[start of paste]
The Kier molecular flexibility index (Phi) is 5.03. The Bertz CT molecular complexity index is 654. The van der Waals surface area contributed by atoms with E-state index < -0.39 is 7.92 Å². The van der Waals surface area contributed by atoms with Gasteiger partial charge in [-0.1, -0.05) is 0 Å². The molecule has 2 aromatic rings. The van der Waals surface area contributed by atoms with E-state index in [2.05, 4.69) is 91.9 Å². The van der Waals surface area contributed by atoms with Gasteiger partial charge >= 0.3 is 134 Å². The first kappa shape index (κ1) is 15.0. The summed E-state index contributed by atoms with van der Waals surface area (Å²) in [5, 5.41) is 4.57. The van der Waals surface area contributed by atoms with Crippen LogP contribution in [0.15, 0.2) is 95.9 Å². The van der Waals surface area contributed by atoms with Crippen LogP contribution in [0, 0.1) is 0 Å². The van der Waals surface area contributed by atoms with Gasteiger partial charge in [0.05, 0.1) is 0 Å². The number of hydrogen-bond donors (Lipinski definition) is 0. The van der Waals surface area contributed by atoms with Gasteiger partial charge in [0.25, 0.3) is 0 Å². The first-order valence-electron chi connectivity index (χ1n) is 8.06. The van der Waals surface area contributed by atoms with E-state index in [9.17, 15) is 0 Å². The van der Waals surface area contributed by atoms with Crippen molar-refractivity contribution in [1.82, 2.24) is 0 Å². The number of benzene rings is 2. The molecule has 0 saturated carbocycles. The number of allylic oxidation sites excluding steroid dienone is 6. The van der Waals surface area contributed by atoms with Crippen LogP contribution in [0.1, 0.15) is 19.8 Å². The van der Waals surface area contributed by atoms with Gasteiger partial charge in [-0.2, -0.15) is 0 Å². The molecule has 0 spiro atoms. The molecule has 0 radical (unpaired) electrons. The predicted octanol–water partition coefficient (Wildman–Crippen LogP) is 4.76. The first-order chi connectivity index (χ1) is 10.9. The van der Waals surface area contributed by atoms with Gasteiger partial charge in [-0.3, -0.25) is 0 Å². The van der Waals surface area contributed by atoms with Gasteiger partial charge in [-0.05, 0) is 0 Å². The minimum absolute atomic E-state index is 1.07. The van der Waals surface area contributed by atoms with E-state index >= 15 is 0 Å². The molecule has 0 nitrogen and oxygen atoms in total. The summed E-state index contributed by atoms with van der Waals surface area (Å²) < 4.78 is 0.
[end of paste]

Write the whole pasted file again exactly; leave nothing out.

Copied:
The Kier molecular flexibility index (Phi) is 5.03. The Bertz CT molecular complexity index is 654. The van der Waals surface area contributed by atoms with E-state index < -0.39 is 7.92 Å². The van der Waals surface area contributed by atoms with Gasteiger partial charge in [-0.1, -0.05) is 0 Å². The molecule has 2 aromatic rings. The van der Waals surface area contributed by atoms with E-state index in [2.05, 4.69) is 91.9 Å². The van der Waals surface area contributed by atoms with Gasteiger partial charge >= 0.3 is 134 Å². The first kappa shape index (κ1) is 15.0. The summed E-state index contributed by atoms with van der Waals surface area (Å²) in [5, 5.41) is 4.57. The van der Waals surface area contributed by atoms with Crippen LogP contribution in [0.15, 0.2) is 95.9 Å². The van der Waals surface area contributed by atoms with Crippen LogP contribution in [0, 0.1) is 0 Å². The van der Waals surface area contributed by atoms with Gasteiger partial charge in [0.05, 0.1) is 0 Å². The number of hydrogen-bond donors (Lipinski definition) is 0. The van der Waals surface area contributed by atoms with Gasteiger partial charge in [0.25, 0.3) is 0 Å². The first-order valence-electron chi connectivity index (χ1n) is 8.06. The van der Waals surface area contributed by atoms with E-state index in [9.17, 15) is 0 Å². The van der Waals surface area contributed by atoms with Crippen molar-refractivity contribution in [1.82, 2.24) is 0 Å². The number of benzene rings is 2. The molecule has 0 saturated carbocycles. The number of allylic oxidation sites excluding steroid dienone is 6. The van der Waals surface area contributed by atoms with Crippen LogP contribution in [0.1, 0.15) is 19.8 Å². The van der Waals surface area contributed by atoms with Gasteiger partial charge in [-0.2, -0.15) is 0 Å². The molecule has 0 spiro atoms. The molecule has 0 radical (unpaired) electrons. The predicted octanol–water partition coefficient (Wildman–Crippen LogP) is 4.76. The first-order chi connectivity index (χ1) is 10.9. The van der Waals surface area contributed by atoms with Gasteiger partial charge in [-0.3, -0.25) is 0 Å². The van der Waals surface area contributed by atoms with Gasteiger partial charge in [-0.05, 0) is 0 Å². The minimum absolute atomic E-state index is 1.07. The van der Waals surface area contributed by atoms with E-state index >= 15 is 0 Å². The molecule has 0 nitrogen and oxygen atoms in total. The summed E-state index contributed by atoms with van der Waals surface area (Å²) < 4.78 is 0.